The remains of a prominent New Canaan man who died 181 years ago have been found in a previously unsuspected area of the Merritt Apartments property, officials said Thursday.
Long ignored and historically important, the ‘Maple Street Cemetery’ was thrust into a spotlight this summer when Merritt’s owners unveiled a dramatic plan to raze the apartment buildings there and build four new ones.
Advocates for historic preservation quickly organized, citing state laws that govern burial grounds and calling for a comprehensive study of Maple Street Cemetery itself.
When the Planning & Zoning Commission finally approved 110 units for the proposed ‘Merritt Village’ last week, it included conditions designed to protect the cemetery. One of those called for property owner M2 Partners LLC to “conduct further testing” under the state archeologist “to verify that there have been no burials” (as the office of the New Canaan town attorney had asserted) in an area of the cemetery that M2 owned.
To conduct that testing, M2 managing partner and New Canaan resident Arnold Karp said he hired a U.S. Department of Agriculture-certified firm that uses a powerful ground penetrating radar system. Last week, that system turned up seven “abnormalities, things that look like they don’t belong in the ground,” Karp said.
“Six of them were large stones, and the seventh we now know to be three grave sites of Mr. David Law.”
Law’s era in town—the early-1800s, in the years and decades just after its incorporation—mark when New Canaan entered its period of great shoe-making (in 1818, historians say, some 50,000 pairs of shoes were manufactured here).
According to Mary Louise King’s “Portrait of New Canaan,” the town developed a reputation for turning out “skilled journeyman” in the field of shoe-making—young men who had served seven-year apprenticeships with “master shoemakers” here.
That reputation led the Scotland-born Law to “move his shoe-making business from New York to Park Street in 1824,” according to King.
“When Trowbridge Benedict opened a watch and jewelry business in New York on lower Broadway, he sold Law his homestead on the north corner of Park and Maple Streets, and to the north of this Law built his ‘factory.’ Though little is known of his New Canaan operation, Law was a very successful shoemaker, judged by the size of his estate when he died in 1835. He was the first New Canaan shoe manufacturer to open a branch business in the south—in New Orleans—which he visited regularly by ship.”
According to Karp, Law is buried in what is identified as ‘Parcel I’ in a survey (see it embedded as a PDF below) with two other bodies—presumably his children—and was identifiable because a silver plaque had been affixed to the top of his casket—“about five-by-four inches, oval in shape, and it gave his name and the date of his death on it, and believe it or not, 180 years later [the writing] is still crystal clear.”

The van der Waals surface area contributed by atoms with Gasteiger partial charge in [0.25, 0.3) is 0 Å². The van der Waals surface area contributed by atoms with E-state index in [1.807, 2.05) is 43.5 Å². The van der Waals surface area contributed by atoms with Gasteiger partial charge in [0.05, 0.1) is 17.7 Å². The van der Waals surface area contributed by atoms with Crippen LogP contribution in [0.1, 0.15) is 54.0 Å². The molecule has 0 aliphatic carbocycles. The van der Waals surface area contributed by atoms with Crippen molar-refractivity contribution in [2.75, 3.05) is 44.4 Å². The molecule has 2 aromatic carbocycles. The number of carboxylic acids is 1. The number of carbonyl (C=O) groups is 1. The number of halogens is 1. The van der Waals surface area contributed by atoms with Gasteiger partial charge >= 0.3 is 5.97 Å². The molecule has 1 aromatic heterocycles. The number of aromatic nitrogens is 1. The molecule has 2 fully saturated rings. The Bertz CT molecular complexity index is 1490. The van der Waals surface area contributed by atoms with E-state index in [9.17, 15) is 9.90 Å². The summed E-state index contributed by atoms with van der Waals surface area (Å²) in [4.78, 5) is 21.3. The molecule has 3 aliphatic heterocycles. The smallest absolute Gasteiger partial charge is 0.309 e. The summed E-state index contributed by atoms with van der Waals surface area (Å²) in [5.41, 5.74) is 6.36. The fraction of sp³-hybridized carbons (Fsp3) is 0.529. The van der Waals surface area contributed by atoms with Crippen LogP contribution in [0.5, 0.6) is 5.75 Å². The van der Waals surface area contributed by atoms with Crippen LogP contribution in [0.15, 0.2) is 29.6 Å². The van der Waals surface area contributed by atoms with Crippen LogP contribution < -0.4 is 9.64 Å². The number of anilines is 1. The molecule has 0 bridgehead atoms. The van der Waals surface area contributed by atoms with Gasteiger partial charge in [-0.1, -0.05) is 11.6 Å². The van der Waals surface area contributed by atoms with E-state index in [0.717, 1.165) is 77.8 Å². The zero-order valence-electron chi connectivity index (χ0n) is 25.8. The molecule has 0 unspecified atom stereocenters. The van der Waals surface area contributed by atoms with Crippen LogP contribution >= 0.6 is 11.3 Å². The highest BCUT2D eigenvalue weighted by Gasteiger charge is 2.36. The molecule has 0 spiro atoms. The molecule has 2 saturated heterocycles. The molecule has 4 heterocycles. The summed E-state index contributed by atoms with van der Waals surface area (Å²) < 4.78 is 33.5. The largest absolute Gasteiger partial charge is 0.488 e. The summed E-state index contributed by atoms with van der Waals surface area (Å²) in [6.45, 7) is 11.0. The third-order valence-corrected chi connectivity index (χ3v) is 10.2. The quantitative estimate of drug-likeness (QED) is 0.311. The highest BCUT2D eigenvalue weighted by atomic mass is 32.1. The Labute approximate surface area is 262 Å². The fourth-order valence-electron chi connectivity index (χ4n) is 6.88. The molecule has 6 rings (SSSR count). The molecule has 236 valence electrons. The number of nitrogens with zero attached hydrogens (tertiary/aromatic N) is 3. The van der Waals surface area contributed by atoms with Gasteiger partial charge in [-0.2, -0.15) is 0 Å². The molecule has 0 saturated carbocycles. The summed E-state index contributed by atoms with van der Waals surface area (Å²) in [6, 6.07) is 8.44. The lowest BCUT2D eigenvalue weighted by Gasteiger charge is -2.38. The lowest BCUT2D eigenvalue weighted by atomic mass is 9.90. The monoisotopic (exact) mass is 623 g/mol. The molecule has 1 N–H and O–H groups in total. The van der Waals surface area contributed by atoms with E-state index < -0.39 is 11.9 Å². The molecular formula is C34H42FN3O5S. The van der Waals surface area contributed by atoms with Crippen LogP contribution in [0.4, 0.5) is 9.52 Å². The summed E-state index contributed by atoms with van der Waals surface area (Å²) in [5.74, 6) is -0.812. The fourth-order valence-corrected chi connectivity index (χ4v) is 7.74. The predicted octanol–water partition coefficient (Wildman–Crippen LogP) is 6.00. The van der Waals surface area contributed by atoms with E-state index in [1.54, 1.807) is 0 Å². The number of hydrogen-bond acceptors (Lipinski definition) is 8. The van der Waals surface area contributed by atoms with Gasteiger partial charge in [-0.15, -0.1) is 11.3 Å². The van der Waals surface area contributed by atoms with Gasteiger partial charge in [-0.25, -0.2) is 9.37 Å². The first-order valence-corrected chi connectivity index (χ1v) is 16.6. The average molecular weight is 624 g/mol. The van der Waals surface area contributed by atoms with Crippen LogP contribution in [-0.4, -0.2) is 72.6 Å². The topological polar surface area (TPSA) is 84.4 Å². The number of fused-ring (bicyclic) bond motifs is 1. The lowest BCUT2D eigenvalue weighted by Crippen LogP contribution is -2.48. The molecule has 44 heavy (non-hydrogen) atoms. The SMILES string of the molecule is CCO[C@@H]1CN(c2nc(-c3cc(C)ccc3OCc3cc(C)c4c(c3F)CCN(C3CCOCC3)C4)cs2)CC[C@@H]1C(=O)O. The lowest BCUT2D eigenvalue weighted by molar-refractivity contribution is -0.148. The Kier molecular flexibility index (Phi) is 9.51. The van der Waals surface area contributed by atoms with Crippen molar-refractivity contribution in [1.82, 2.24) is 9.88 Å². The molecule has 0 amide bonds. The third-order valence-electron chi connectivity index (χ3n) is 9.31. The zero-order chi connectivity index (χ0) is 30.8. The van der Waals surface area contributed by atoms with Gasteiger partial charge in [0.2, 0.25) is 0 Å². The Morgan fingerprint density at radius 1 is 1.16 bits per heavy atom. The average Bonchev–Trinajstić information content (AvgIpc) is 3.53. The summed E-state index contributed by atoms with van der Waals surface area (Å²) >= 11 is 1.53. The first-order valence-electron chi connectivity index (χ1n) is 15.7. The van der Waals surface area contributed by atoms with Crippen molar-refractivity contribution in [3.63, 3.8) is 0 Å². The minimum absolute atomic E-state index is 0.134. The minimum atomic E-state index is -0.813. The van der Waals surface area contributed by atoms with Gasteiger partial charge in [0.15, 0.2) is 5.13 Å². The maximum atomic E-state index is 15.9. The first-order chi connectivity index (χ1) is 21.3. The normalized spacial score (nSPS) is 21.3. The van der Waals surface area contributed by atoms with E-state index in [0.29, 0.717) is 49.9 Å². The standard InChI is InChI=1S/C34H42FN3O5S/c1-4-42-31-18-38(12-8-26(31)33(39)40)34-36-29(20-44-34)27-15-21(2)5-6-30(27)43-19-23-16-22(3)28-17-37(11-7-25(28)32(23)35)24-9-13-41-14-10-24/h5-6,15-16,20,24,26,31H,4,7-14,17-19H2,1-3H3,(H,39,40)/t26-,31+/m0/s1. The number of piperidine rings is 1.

The casket and other grave shafts have been marked and re-filled.
Asked why Law’s remains had not been discovered before, Karp said: “Because there were no records of him being entombed or buried there. Now there will be, because we will create them.”
It appears that Law’s descendants sold off his burial plot in 1964 and, if they’d known their forefather was buried there, took no steps to ensure the land would be protected.
“Apparently, history doesn’t mean that much to his family,” Karp said.
In terms of the Merritt Village project itself, the discovery changes little—the fence-line that will mark the boundaries of Maple Street Cemetery now will extend a bit further to include Law’s plot, though plans never called for any structures to be built on the burial ground itself.
Asked whether the discovery of bodies means M2 cannot own the land, Karp noted that the statute regarding owning a cemetery or piece of land where someone is buried came many years after Law’s entombment.
“We’ve been advised that it [the law] is not retroactive,” he said.
Karp said that the advanced ground-penetrating radar system was used to scan other portions of the cemetery ground that he owns turned up no bodies.
“We have proven beyond a reasonable doubt with the Connecticut state archeologist and a private firm that there are no other human remains in these parcels,” Karp said.
The new information regarding the cemetery is expected to come up at a January meeting of P&Z, Karp said, as one of several housekeeping matters that need to be addressed in connection with the Merritt Village approval.
The exact death date listed on the silver plaque atop Law’s casket is Dec. 7, 1835.
With New Canaan’s booming shoemaking business, some in town saw that workers would need nearby housing, and set about laying out Cherry Street as a second cross road between Park and Main Streets (Railroad Avenue, or what we call ‘Elm Street’ today, already was in place).
The men behind the new Cherry Street “in New Canaan’s first real estate development sold off eight or more building lots, priced at $500 per acre,” King writes. “Then they deeded the new highway to the town of New Canaan for 25 cents.”
On the south corner of Cherry Street, facing Park, John Lambert built what would become the Melba Inn Annex, according to King.
“An early Irish immigrant, Lambert was known for his fine shoes and in time he succeeded to David Law’s New Orleans’ outlets. He was successful enough to send his son to Yale Law School, class of 1845, the first New Canaan law school graduate.”